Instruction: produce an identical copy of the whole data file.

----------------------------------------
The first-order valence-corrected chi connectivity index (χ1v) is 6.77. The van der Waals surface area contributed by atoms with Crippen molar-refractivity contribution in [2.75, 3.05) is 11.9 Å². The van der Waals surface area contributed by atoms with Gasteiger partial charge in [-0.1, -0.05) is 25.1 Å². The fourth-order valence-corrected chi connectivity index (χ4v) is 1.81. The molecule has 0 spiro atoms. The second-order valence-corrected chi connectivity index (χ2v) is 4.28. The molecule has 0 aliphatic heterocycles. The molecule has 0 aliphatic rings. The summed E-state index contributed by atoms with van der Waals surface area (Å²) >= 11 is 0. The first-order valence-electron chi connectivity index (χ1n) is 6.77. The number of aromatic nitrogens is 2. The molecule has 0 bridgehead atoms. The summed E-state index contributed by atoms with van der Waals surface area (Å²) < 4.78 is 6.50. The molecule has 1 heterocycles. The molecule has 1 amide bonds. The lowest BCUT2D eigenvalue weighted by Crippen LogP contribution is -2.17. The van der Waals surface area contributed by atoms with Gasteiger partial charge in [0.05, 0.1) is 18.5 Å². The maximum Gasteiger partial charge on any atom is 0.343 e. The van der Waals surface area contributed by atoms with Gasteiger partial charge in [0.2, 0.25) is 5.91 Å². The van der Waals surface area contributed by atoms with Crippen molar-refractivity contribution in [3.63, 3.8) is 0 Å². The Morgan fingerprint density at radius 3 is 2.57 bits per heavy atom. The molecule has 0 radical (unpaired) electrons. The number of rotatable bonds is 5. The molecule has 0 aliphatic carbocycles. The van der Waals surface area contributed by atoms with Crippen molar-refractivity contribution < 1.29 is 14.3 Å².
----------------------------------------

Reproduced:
The first-order valence-corrected chi connectivity index (χ1v) is 6.77. The van der Waals surface area contributed by atoms with Crippen molar-refractivity contribution in [2.75, 3.05) is 11.9 Å². The van der Waals surface area contributed by atoms with Gasteiger partial charge in [-0.1, -0.05) is 25.1 Å². The fourth-order valence-corrected chi connectivity index (χ4v) is 1.81. The molecule has 0 spiro atoms. The second-order valence-corrected chi connectivity index (χ2v) is 4.28. The molecule has 0 aliphatic heterocycles. The molecule has 0 aliphatic rings. The summed E-state index contributed by atoms with van der Waals surface area (Å²) >= 11 is 0. The first-order valence-electron chi connectivity index (χ1n) is 6.77. The number of aromatic nitrogens is 2. The molecule has 0 bridgehead atoms. The summed E-state index contributed by atoms with van der Waals surface area (Å²) < 4.78 is 6.50. The molecule has 1 heterocycles. The molecule has 1 amide bonds. The lowest BCUT2D eigenvalue weighted by Crippen LogP contribution is -2.17. The van der Waals surface area contributed by atoms with Gasteiger partial charge in [0.05, 0.1) is 18.5 Å². The maximum Gasteiger partial charge on any atom is 0.343 e. The van der Waals surface area contributed by atoms with Gasteiger partial charge in [0.2, 0.25) is 5.91 Å². The van der Waals surface area contributed by atoms with Crippen molar-refractivity contribution in [3.63, 3.8) is 0 Å². The Morgan fingerprint density at radius 3 is 2.57 bits per heavy atom. The molecule has 0 radical (unpaired) electrons. The number of rotatable bonds is 5. The molecule has 0 aliphatic carbocycles. The van der Waals surface area contributed by atoms with Crippen molar-refractivity contribution < 1.29 is 14.3 Å².